The department acquired a new permanent superintendent in 2010 who, with the newly appointed Hawaii State Board of Education, replaced three of the five assistant superintendents who oversee all the school district’s operations.

Assistant Superintendent of School Facilities and Support Services Randy Moore and Assistant Superintendent of Information Technology Services David Wu were the only two to hang onto their positions. It’s worth noting that Moore has voluntarily maintained the salary he earned as a teacher, and as a result earns about half of what the other four assistant superintendents earn — $56,010, compared with $109,250.

Things were more stable at the complex area level, where only two complex area superintendents out of 15 were replaced.

  • Lena Tran contributed to this story by analyzing the data provided by the Department of Education.

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Hawaii Ed Department Prepares for Federal Race to the Top Visit https://www.civilbeat.org/2012/03/15106-hawaii-ed-department-prepares-for-federal-race-to-the-top-visit/ Wed, 07 Mar 2012 02:49:54 +0000 State has accomplished 85 percent of its 400 grant tasks, says strategic reform chief.

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The Hawaii Department of Education will learn whether it gets to keep its $75 million Race to the Top grant when federal officials visit later this month.

The visit is scheduled for March 27-30. Meanwhile, department leaders are gathering their arsenal of evidence to show they are making progress on the grant promises. In December, they got scolded and the state’s grant was put on “high-risk” status for failure to to make significant progress in the first year of the four-year grant.

As of Jan. 31, the department had accomplished “over 85 percent” of its 400 or so “deliverables and subtasks,” Assistant Superintendent of Strategic Reform Stephen Schatz told the Board of Education in a Race to the Top update Tuesday.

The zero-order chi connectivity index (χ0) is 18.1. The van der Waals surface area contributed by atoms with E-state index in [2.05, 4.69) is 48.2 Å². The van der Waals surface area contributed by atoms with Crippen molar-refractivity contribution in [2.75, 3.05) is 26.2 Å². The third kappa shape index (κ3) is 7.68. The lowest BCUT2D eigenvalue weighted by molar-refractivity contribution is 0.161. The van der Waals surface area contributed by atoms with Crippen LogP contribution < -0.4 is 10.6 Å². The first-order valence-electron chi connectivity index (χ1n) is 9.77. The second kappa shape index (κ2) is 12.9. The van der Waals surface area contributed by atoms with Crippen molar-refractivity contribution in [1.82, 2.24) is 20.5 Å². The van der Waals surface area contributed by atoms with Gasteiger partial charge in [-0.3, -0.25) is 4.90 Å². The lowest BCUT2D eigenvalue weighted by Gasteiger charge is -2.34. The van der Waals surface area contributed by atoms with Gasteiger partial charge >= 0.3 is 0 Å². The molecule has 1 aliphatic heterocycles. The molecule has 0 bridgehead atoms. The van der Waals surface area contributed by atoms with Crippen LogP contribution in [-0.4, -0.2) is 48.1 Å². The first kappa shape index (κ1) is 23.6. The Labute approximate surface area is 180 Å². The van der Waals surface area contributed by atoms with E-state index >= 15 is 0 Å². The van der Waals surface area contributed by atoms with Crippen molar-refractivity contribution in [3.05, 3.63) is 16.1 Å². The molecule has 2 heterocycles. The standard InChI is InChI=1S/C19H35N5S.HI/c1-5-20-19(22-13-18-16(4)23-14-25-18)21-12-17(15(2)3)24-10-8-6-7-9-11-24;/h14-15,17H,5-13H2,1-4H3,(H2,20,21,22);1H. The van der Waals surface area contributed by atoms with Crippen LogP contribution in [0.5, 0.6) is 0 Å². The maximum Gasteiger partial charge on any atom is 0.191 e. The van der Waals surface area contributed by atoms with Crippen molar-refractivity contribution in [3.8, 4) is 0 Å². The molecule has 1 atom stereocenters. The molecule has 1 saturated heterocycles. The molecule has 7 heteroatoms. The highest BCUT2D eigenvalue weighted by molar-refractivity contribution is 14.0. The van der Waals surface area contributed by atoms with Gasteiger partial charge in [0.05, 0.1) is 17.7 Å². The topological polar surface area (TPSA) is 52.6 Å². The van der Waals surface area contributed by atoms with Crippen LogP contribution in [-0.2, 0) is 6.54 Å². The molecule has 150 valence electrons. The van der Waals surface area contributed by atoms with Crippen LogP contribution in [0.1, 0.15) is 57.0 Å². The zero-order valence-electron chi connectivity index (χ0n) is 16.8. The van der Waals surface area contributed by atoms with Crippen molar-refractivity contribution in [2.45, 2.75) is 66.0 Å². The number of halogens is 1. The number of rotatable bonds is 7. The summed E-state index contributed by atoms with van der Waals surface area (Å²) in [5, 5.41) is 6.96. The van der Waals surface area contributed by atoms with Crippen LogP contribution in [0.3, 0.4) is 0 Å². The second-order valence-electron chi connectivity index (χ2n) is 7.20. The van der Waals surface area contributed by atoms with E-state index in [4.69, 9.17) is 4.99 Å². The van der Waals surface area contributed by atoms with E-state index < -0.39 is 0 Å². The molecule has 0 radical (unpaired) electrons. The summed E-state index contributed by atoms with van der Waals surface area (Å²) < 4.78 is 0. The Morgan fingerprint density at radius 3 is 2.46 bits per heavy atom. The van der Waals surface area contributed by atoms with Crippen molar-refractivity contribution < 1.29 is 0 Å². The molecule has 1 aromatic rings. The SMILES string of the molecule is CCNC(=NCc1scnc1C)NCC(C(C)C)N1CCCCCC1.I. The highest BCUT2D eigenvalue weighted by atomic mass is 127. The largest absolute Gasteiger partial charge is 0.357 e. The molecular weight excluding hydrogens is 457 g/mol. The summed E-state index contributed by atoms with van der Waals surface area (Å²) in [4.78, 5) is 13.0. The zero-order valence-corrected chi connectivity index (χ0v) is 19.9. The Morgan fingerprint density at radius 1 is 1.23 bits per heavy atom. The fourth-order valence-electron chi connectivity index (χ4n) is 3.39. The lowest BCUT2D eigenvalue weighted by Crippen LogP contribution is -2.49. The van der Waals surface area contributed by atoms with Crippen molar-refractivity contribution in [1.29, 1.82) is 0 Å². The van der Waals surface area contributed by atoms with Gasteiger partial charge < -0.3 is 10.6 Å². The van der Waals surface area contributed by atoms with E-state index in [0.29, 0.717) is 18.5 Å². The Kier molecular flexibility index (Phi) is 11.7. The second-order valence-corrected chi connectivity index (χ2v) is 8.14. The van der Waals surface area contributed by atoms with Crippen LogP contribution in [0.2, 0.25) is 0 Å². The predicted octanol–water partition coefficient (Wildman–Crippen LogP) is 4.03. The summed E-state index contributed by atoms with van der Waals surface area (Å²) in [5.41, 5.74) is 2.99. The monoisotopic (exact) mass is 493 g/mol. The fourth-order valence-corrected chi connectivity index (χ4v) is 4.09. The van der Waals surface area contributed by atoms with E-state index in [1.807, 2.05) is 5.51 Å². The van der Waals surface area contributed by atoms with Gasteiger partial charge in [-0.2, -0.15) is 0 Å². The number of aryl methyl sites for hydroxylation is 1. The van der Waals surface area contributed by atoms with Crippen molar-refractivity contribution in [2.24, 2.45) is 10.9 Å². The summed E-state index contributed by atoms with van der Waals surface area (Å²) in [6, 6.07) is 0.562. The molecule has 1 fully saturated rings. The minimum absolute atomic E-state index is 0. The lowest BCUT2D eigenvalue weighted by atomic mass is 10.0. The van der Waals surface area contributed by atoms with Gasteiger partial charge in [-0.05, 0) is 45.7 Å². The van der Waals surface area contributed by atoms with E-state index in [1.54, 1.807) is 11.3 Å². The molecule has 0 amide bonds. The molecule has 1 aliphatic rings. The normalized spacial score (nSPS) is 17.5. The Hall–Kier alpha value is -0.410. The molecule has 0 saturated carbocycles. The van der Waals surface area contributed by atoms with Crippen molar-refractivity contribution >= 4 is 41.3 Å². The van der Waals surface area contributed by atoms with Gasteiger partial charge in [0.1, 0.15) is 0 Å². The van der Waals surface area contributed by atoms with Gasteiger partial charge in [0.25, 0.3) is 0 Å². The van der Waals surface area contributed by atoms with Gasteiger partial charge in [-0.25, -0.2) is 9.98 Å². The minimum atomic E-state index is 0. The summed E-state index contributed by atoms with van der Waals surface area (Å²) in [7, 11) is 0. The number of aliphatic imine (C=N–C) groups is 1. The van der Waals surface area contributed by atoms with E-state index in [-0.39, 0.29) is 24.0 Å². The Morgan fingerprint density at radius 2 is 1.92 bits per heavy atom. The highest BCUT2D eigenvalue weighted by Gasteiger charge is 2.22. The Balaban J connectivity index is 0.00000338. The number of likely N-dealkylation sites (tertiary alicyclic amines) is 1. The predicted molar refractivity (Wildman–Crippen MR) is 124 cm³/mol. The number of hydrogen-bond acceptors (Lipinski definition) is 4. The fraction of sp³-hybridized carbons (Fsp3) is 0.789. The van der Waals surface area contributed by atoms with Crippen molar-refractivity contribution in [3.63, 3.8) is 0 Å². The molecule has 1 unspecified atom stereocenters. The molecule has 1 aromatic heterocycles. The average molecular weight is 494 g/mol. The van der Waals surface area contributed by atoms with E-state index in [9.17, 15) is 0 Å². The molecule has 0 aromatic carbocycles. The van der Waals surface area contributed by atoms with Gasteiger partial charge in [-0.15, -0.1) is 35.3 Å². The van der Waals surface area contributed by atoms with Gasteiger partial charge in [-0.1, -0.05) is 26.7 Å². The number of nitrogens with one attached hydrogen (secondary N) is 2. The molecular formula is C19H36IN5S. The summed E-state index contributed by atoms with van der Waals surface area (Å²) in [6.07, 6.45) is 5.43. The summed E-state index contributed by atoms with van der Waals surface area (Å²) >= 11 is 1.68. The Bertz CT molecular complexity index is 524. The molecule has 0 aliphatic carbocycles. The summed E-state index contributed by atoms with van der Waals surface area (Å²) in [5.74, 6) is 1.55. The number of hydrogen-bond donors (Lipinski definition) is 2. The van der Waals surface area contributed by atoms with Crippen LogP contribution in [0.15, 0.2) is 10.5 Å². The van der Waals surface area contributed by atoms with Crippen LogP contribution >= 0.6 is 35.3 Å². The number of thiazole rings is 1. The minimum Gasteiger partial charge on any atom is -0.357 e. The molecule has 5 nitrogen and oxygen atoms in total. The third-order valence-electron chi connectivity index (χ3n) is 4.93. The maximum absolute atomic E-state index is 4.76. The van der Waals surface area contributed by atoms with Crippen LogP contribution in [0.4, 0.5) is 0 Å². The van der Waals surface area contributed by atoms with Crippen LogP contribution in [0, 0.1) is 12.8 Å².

Department of Education spokeswoman Sandy Goya said the 400 deliverables Schatz mentioned probably referred to small itemized to-do items, which together help accomplish bigger tasks like teacher evaluations.

The department has been much more communicative about its Race to the Top projects since the December rebuke, providing regular updates to the Board of Education and the Legislature, as well as more thorough coverage of its various projects via a website dedicated to Hawaii’s education reform efforts.

Some of Hawaii’s most significant accomplishments thus far, Schatz told board members Tuesday, include:

  • Reorganizing the state-level Department of Education offices to streamline responsibilities.

  • Beginning to implement Common Core curriculum standards, which were developed to standardize expectations among the nation’s 50 states, D.C. and its territories.

  • Rolling out a statewide longitudinal data system that helps teachers and principals track student progress.

  • Beginning to hold meetings to develop a new teacher evaluation system, and laying the legal groundwork to implement it when it’s ready.

  • Reaching an agreement with teachers to extend school time in the state’s Zones of School Innovation, two geographic areas in which the schools are piloting some of the bolder education reforms.

Schatz sounded most excited about the extended learning time agreement with teachers, the fact that school leaders are actually using the “longitudinal data system,” and that lots of schools are volunteering to pilot teacher evaluations next year.

“Getting this agreement was a real big milestone in terms of accomplishing our ‘Race’ initiatives,” he said.